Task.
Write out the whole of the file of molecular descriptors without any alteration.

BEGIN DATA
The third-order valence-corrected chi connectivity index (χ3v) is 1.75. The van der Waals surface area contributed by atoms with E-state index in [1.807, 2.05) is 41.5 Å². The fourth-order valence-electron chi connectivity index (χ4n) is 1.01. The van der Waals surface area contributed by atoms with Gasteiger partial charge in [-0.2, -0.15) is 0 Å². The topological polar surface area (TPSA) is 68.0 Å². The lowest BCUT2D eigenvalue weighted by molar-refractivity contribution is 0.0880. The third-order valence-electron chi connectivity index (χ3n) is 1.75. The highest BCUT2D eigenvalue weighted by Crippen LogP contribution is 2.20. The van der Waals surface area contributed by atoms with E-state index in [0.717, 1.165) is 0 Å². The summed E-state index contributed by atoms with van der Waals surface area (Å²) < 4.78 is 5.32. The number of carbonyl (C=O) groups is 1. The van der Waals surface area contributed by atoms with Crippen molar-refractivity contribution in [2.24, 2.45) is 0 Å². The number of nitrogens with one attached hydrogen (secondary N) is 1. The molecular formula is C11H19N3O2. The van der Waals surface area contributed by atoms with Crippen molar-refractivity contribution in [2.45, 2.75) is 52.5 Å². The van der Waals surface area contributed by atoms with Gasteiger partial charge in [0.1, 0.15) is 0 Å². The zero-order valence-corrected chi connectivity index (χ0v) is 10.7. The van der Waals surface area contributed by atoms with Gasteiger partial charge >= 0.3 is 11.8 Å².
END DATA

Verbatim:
The third-order valence-corrected chi connectivity index (χ3v) is 1.75. The van der Waals surface area contributed by atoms with E-state index in [1.807, 2.05) is 41.5 Å². The fourth-order valence-electron chi connectivity index (χ4n) is 1.01. The van der Waals surface area contributed by atoms with Gasteiger partial charge in [-0.2, -0.15) is 0 Å². The topological polar surface area (TPSA) is 68.0 Å². The lowest BCUT2D eigenvalue weighted by molar-refractivity contribution is 0.0880. The third-order valence-electron chi connectivity index (χ3n) is 1.75. The highest BCUT2D eigenvalue weighted by Crippen LogP contribution is 2.20. The van der Waals surface area contributed by atoms with E-state index in [0.717, 1.165) is 0 Å². The summed E-state index contributed by atoms with van der Waals surface area (Å²) < 4.78 is 5.32. The number of carbonyl (C=O) groups is 1. The van der Waals surface area contributed by atoms with Crippen molar-refractivity contribution in [2.24, 2.45) is 0 Å². The number of nitrogens with one attached hydrogen (secondary N) is 1. The molecular formula is C11H19N3O2. The van der Waals surface area contributed by atoms with Crippen molar-refractivity contribution in [2.45, 2.75) is 52.5 Å². The van der Waals surface area contributed by atoms with Gasteiger partial charge in [0.1, 0.15) is 0 Å². The zero-order valence-corrected chi connectivity index (χ0v) is 10.7. The van der Waals surface area contributed by atoms with Gasteiger partial charge >= 0.3 is 11.8 Å².